Things You Need To Know About Christmas Lights
Thanksgiving has come and gone and families all over the world are busy getting their homes decorated and putting up electric Christmas lights. Christmas lights are a standard outside and inside most American homes.
When it comes to Christmas lights, there are probably many things you don’t know about them. With Christmas just around the corner, we thought it would be a good idea to share some things about Christmas lights that are not so well known, in addition to some energy-saving tips that can help you save money during this upcoming holiday season and well into the future.
Candles were the first Christmas lights. We previously covered the history of Christmas lights, however, it is still worth going over a few interesting facts that you might not be aware of about the tradition of Christmas lights.
Candles were attached to evergreens and used in windows for Christmas celebrations for hundreds of years. It has been claimed by many that the tradition of using candles to light Christmas tree was sparked by Martin Luther during the 16th century in Germany. This was, of course, a big fire hazard. But that was all that they had to use.
In 1882 the very first electric lights appeared on a Christmas tree. Two years later, Edward H. Johnson, Edison’s partner, became the first individual who used electric string lights for illuminating a Christmas tree. Johnson’s Christmas tree was hand-wired with around 80 blue white and red electric lights, which could easily be seen by people passing by.
In 1895 President Grover Cleveland became the first president to have electric lights on the Christmas tree in the White House. In 1889 Benjamin Harrison became the first president to have a Christmas tree at the White House, but it was Cleveland who was the first president to have multi-colored electric lights used for decorating the Christmas tree. That really helped to introduce this idea to the general public. People were still concerned about electricity being dangerous and the possibility that dangerous fumes would get into the house through wires and lights.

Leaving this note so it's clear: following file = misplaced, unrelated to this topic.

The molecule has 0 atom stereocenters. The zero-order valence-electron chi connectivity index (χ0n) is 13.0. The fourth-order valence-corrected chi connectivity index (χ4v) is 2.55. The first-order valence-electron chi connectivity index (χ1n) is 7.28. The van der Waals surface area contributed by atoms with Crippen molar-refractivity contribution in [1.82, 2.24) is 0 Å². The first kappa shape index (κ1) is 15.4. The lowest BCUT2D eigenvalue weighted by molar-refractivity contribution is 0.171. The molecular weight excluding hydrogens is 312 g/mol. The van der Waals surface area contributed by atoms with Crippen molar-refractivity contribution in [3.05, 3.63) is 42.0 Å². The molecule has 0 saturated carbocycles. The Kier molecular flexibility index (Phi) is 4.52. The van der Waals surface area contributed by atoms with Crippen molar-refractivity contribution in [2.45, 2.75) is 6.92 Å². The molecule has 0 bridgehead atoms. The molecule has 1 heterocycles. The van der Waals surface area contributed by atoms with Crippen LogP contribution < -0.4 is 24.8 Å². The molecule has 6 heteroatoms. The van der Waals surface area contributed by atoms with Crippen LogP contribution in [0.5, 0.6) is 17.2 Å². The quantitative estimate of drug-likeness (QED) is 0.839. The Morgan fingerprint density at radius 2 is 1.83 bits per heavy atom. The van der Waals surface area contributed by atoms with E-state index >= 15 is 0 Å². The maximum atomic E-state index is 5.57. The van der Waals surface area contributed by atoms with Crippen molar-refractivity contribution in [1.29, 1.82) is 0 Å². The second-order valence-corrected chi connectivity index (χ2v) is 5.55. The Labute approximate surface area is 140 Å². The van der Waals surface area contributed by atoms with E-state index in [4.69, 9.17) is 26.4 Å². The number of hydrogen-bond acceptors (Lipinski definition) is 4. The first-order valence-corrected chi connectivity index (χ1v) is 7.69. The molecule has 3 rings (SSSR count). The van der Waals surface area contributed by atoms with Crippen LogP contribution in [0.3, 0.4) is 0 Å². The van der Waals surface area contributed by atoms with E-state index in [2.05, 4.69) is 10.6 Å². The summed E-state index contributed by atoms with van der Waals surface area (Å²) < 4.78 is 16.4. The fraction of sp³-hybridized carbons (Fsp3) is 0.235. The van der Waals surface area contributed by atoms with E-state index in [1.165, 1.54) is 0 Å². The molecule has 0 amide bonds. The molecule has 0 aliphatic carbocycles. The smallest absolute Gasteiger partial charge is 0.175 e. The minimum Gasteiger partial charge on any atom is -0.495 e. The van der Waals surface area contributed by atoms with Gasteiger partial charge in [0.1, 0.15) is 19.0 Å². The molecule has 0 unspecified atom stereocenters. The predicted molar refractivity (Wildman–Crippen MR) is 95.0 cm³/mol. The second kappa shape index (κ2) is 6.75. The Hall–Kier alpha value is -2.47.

It took some time before electric Christmas lights started to be used by average Americans. The first commercial made Christmas lights were produced as strands that had 8 lights and made by General Electric Company (GE). These lights were called “festoons” by GE. By 1900, it was very common for businesses to have lights strung up around their buildings and in their windows. However, most homeowners couldn’t afford outdoor Christmas lights.
Over the years, as Christmas lights started becoming more affordable, they began to make their ways into residential houses. However, even as late as the 1930s, candles were still commonly used on Christmas trees and in windows.
Electric Christmas lights had pretty much become the standard by 1950. After prices became more affordable, candles were replaced by electric lights by families since they were long lasting and safer.
Once electric string lights had become affordable and safe, families began to use them on pillars, doorways, railings, mantles, and along the peaks and eaves of their houses.
Today, it is estimated that around 150 million sets of lights are sold in the U.S. each year. Smithsonian reports that the lights help to illuminate more than 80 million houses and consume around 6% of the country’s electrical load each December.
Candles still cause fires and electric lights continue to be dangerous. It is estimated by the CPSC that over 15,000-holiday decorating injuries take place during the months of November and December.
It is estimated by the NFPA that an average of 200 house fires is started each year by Christmas trees. Lighting or electrical distribution equipment are involved in about 40% (two out of five) Christmas tree home fires.
Excluding Christmas trees, another 840 home structure fires take place over the holiday season. Candles cause over 1/3 of house structure fires that take place during the holiday season. The top three days when candle fires in homes take place are Christmas, New Year’s Eve and New Year’s Day.
You can help to prevent home fires from occurring by inspecting electrical products before they are used, learning basic ladder safety, unplugging Christmas lights before you leave home, and making sure your Christmas tree is kept well-watered. You can recycle your holiday light sets instead of throwing them away. An outdoor lighting Houston professional can provide you with even more lighting tips to keep you and your family safe.
Old Christmas lights can be recycled and you can also look for deals on new LED lights. See if there is a recycling program for Christmas lights at your local home improvement store. Some stores might offer discounts and/or rebates on new Christmas LED lights.
Over the long run, LED lights are cheaper and better. Although the upfront costs of LEDs are higher, they use about 70 to 90% less energy, are more durable, last a lot longer, and less prone to overloading circuits and burning out. Incandescent lights cost about $10 for lighting a Christmas tree over one holiday season. However, LEDs cost only around 25 cents to light a 6-foot Christmas tree for 40 days at 12hours per day. When these savings are multiplied by lighting up your whole house over the holiday season, it becomes a very significant cost savings.
Call or contact Robert Huff Illumination & Outdoor Lighting if you have any questions regarding starting a new outdoor lighting project! Merry Christmas and happy decorating!